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the, the standard sort of talking point in washington for the administration is, yes, we're going to build haitian democracy. the bottom line is, are they capable to do it? do they have the institutional capacity? the institutional was, was heavily hit by the earthquake, ministries were destroyed and everything like that. democracy has to have institutions, it has to have security, otherwise, it's just a word that we use, ah, that makes us feel better. >> let's talk about the earthquake for just a couple of minutes here. the natural disaster revealed construction problems, regulation problems in haiti, ah, that obviously have been going on for a long time. the question is, has the united states really contributed to those poor conditions, making haiti incapable of withstanding the type of natural disaster that it's, ah, subject to from time-to-time? let's turn to our great decision viewers in dallas for some views on that. >> you know, the government has to become more stable, it has to become more operable. giving the funds to ngo's and to certain elites
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in the country just hasn't work. >> with our constantly changing, ah, support and lack thereof, we give these haitians mixed messages, which, has definitely hindered their progress. >> the ideas and the thrust and the motivation has got to come from the haitian people, but this may be the catalyst. this, this whole tragedy may be the catalyst that gets people to think outside of themselves, to desire more education and to work together to form something that's right for haiti, not necessarily the u.s. >> michael, the effects of the quake revealed all these problems in haiti with construction and standards and government response and so on. does the quake in effect reveal that the u.s. investment in haiti, in the pre-quake period, was kind of a waste of money? >> well, i think,
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you can't blame, ah, what happened in haiti, ah, on the united states. but i think that, ah, there were some, ah, improvements in haiti in the pre-quake period that have to be recognized. the security situation improved, ah, investment was going up. so i think that the united states was playing a positive role. it was only modest, marginal progress, but unfortunately, the earthquake hit precisely at the time when one could see there was some basis, some grounds, ah, for hope. obviously the, ah, the problems in the structures in haiti reflects the level, the low level of development in the country. we knew that. ah, but i think you start to see the country begin to come out of that hole, and the united states was playing a role, ah, both in terms of improving the security situation, contributing to the united nation's force, ah, in haiti as well as beginning to see some, ah, investment in the country. so, you can't expect miracles in a country like haiti. it's going to be slow, gradual progress, but i think the united states can, can play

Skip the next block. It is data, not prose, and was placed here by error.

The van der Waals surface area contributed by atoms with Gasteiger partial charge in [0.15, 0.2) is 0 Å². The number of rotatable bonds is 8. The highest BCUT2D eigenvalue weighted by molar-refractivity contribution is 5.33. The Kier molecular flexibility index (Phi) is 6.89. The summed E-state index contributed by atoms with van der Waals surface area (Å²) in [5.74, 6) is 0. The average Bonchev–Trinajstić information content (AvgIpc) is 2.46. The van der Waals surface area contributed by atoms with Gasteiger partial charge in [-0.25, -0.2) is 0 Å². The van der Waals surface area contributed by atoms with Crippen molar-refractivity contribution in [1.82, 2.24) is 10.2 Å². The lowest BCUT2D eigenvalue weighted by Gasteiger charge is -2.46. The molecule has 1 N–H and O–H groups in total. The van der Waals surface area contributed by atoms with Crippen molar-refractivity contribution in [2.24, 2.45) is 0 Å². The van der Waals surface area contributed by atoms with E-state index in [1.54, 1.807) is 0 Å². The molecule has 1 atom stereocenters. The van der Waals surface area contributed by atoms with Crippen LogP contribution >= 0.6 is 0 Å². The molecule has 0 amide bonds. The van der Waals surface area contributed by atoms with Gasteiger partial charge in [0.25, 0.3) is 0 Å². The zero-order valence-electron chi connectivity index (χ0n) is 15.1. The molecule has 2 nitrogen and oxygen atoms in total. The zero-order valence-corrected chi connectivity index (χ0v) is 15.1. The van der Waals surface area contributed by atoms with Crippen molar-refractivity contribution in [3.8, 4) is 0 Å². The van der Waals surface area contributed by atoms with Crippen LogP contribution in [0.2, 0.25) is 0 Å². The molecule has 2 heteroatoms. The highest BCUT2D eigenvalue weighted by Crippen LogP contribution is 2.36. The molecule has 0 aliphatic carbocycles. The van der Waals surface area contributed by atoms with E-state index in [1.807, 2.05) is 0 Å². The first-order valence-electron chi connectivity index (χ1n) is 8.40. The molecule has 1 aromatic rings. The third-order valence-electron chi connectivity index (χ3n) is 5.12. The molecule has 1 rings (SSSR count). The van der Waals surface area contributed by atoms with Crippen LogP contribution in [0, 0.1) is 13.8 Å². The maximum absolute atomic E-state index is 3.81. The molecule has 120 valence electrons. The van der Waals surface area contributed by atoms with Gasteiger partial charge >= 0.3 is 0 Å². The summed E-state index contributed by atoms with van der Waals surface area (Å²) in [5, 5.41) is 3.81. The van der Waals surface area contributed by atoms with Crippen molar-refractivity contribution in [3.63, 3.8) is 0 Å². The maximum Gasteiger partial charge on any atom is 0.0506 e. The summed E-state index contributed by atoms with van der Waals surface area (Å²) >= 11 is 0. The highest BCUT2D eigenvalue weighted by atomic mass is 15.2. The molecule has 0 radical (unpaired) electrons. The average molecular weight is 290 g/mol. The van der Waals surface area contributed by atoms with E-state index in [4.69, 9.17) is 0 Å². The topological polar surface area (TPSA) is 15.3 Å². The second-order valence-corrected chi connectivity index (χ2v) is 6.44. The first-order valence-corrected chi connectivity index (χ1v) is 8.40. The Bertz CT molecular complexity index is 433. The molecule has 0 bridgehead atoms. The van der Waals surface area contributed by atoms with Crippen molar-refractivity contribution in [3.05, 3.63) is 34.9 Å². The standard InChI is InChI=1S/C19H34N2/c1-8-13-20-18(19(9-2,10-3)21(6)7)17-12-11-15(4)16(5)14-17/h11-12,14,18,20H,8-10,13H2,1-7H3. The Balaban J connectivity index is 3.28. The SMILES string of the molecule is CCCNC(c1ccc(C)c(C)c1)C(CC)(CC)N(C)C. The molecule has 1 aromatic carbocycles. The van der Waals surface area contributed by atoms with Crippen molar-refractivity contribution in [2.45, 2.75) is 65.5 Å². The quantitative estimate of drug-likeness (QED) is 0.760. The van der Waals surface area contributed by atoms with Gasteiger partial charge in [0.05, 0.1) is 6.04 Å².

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a constructive role. >> ray, is this one of those cases where americans would say, "if we do more in haiti, we're throwing good money after bad?" >> i'll come to, i'll sort of support michael on what he said initially. the period, i'd say roughly from 2005 to up to the earthquake, this spans the bush administration into the obama administration. it does involve congress. it does involve the international community. yes, i think that things were being accomplished. i think that there was an opportunity there to promote investment, there was an opportunity to sort of bring the private sector in, ah, begin export led growth and everything. i mean, we've got to look at it, ultimately, at the, the sources by which haiti can recover, which is, in essence, it's economy. and it's an economy that was basically flatlined, ah, and, and again, we've got to look at, in the post-period, a way to create out of minimal human capital, minimal financial capital, some track, sort of towards the future.
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but is ultimately something that the haitians themselves, ultimately, have to, ah, to take upon themselves. remember haiti, say roughly about 1960, probably had sort of a, comparatively was not a, ah, the poorest country in the world. i'd say it was, ah, you know, it was on par almost with, with some of, many of the asian countries which have grown over the last decade. so there's something fundamental there we have to look at and we've got to try to, to resolve. but it's basically the haitian people are going to have to do it. >> alright, you've said, "the haitians have to do it." michael, did you want to jump in on that? >> well, i just want to say, it's remarkable that given the magnitude of the, of the disaster, of the earthquake, and given the poverty in the country, that there hasn't been more violence and insecurity and looting, ah, after that. i mean, i think that demonstrates, ah, i think, reflects very well on the haitian people that there is a kind of a determination, a spirit to improve the situation in their country, and it hasn't, ah, it hasn't turned into chaos. and so i think one has, has to bear that in mind. >> a lot of what has happened in the post-quake period